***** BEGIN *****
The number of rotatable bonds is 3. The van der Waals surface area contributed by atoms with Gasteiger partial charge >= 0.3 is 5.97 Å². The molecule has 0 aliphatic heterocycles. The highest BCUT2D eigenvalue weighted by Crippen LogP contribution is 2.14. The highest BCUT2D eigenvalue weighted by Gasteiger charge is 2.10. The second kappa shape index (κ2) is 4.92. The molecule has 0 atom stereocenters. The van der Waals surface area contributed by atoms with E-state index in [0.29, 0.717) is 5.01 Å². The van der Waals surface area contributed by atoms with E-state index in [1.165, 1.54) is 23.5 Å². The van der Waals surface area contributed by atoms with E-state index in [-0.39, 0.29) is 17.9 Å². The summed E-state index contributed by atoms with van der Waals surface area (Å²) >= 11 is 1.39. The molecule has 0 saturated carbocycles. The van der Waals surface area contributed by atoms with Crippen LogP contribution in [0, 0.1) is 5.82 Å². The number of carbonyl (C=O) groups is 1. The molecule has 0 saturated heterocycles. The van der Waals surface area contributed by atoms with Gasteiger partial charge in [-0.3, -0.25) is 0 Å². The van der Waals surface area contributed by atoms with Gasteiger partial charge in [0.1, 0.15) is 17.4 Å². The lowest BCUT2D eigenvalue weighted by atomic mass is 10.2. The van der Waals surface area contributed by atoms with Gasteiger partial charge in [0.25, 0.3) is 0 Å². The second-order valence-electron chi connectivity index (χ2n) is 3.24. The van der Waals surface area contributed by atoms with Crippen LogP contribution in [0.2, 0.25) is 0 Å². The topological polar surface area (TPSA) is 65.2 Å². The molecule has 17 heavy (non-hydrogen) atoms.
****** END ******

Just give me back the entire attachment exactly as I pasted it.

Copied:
The number of rotatable bonds is 3. The van der Waals surface area contributed by atoms with Gasteiger partial charge >= 0.3 is 5.97 Å². The molecule has 0 aliphatic heterocycles. The highest BCUT2D eigenvalue weighted by Crippen LogP contribution is 2.14. The highest BCUT2D eigenvalue weighted by Gasteiger charge is 2.10. The second kappa shape index (κ2) is 4.92. The molecule has 0 atom stereocenters. The van der Waals surface area contributed by atoms with E-state index in [0.29, 0.717) is 5.01 Å². The van der Waals surface area contributed by atoms with E-state index in [1.165, 1.54) is 23.5 Å². The van der Waals surface area contributed by atoms with E-state index in [-0.39, 0.29) is 17.9 Å². The summed E-state index contributed by atoms with van der Waals surface area (Å²) >= 11 is 1.39. The molecule has 0 saturated carbocycles. The van der Waals surface area contributed by atoms with Crippen LogP contribution in [0, 0.1) is 5.82 Å². The number of carbonyl (C=O) groups is 1. The molecule has 0 saturated heterocycles. The van der Waals surface area contributed by atoms with Gasteiger partial charge in [-0.3, -0.25) is 0 Å². The van der Waals surface area contributed by atoms with Gasteiger partial charge in [0.1, 0.15) is 17.4 Å². The lowest BCUT2D eigenvalue weighted by atomic mass is 10.2. The van der Waals surface area contributed by atoms with Gasteiger partial charge in [0.25, 0.3) is 0 Å². The second-order valence-electron chi connectivity index (χ2n) is 3.24. The van der Waals surface area contributed by atoms with Crippen LogP contribution in [0.2, 0.25) is 0 Å². The topological polar surface area (TPSA) is 65.2 Å². The molecule has 17 heavy (non-hydrogen) atoms.